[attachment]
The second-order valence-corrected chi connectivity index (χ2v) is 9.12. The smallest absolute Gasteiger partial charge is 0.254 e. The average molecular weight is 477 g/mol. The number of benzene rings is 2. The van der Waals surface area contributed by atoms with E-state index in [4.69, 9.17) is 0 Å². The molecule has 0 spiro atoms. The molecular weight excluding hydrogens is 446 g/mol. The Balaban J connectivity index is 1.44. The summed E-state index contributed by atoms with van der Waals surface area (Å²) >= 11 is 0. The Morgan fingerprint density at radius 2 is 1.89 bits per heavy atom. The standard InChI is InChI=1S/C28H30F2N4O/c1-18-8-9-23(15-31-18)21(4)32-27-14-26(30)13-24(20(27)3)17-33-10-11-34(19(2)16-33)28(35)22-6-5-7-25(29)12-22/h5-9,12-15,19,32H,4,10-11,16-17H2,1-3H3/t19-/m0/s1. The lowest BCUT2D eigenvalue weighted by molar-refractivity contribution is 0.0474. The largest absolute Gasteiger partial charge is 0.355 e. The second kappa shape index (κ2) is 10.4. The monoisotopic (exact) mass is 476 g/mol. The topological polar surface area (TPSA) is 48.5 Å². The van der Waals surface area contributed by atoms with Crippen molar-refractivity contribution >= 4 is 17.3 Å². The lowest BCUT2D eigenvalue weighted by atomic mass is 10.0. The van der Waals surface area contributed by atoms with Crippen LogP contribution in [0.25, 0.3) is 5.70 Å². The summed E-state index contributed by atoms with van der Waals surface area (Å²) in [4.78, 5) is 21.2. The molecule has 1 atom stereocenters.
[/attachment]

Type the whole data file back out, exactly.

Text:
The second-order valence-corrected chi connectivity index (χ2v) is 9.12. The smallest absolute Gasteiger partial charge is 0.254 e. The average molecular weight is 477 g/mol. The number of benzene rings is 2. The van der Waals surface area contributed by atoms with E-state index in [4.69, 9.17) is 0 Å². The molecule has 0 spiro atoms. The molecular weight excluding hydrogens is 446 g/mol. The Balaban J connectivity index is 1.44. The summed E-state index contributed by atoms with van der Waals surface area (Å²) >= 11 is 0. The Morgan fingerprint density at radius 2 is 1.89 bits per heavy atom. The standard InChI is InChI=1S/C28H30F2N4O/c1-18-8-9-23(15-31-18)21(4)32-27-14-26(30)13-24(20(27)3)17-33-10-11-34(19(2)16-33)28(35)22-6-5-7-25(29)12-22/h5-9,12-15,19,32H,4,10-11,16-17H2,1-3H3/t19-/m0/s1. The lowest BCUT2D eigenvalue weighted by molar-refractivity contribution is 0.0474. The largest absolute Gasteiger partial charge is 0.355 e. The second kappa shape index (κ2) is 10.4. The monoisotopic (exact) mass is 476 g/mol. The topological polar surface area (TPSA) is 48.5 Å². The van der Waals surface area contributed by atoms with Crippen molar-refractivity contribution >= 4 is 17.3 Å². The lowest BCUT2D eigenvalue weighted by atomic mass is 10.0. The van der Waals surface area contributed by atoms with Crippen LogP contribution in [0.25, 0.3) is 5.70 Å². The summed E-state index contributed by atoms with van der Waals surface area (Å²) in [4.78, 5) is 21.2. The molecule has 1 atom stereocenters.